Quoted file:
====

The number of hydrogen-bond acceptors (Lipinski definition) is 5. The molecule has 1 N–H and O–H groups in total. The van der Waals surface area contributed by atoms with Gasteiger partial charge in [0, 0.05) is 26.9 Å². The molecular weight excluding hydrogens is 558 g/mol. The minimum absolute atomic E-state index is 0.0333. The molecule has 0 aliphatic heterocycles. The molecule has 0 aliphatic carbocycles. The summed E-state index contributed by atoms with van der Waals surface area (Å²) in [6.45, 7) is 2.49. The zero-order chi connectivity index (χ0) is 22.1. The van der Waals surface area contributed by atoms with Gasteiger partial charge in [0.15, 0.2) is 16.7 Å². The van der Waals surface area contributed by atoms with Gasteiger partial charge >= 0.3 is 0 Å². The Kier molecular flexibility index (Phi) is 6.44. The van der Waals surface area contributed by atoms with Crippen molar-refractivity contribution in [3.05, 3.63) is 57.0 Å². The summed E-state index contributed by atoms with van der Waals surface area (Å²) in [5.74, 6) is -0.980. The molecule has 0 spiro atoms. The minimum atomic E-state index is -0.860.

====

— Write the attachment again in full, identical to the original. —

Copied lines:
The number of hydrogen-bond acceptors (Lipinski definition) is 5. The molecule has 1 N–H and O–H groups in total. The van der Waals surface area contributed by atoms with Gasteiger partial charge in [0, 0.05) is 26.9 Å². The molecular weight excluding hydrogens is 558 g/mol. The minimum absolute atomic E-state index is 0.0333. The molecule has 0 aliphatic heterocycles. The molecule has 0 aliphatic carbocycles. The summed E-state index contributed by atoms with van der Waals surface area (Å²) in [6.45, 7) is 2.49. The zero-order chi connectivity index (χ0) is 22.1. The van der Waals surface area contributed by atoms with Gasteiger partial charge in [0.15, 0.2) is 16.7 Å². The van der Waals surface area contributed by atoms with Gasteiger partial charge >= 0.3 is 0 Å². The Kier molecular flexibility index (Phi) is 6.44. The van der Waals surface area contributed by atoms with Crippen molar-refractivity contribution in [3.05, 3.63) is 57.0 Å². The summed E-state index contributed by atoms with van der Waals surface area (Å²) in [5.74, 6) is -0.980. The molecule has 0 spiro atoms. The minimum atomic E-state index is -0.860.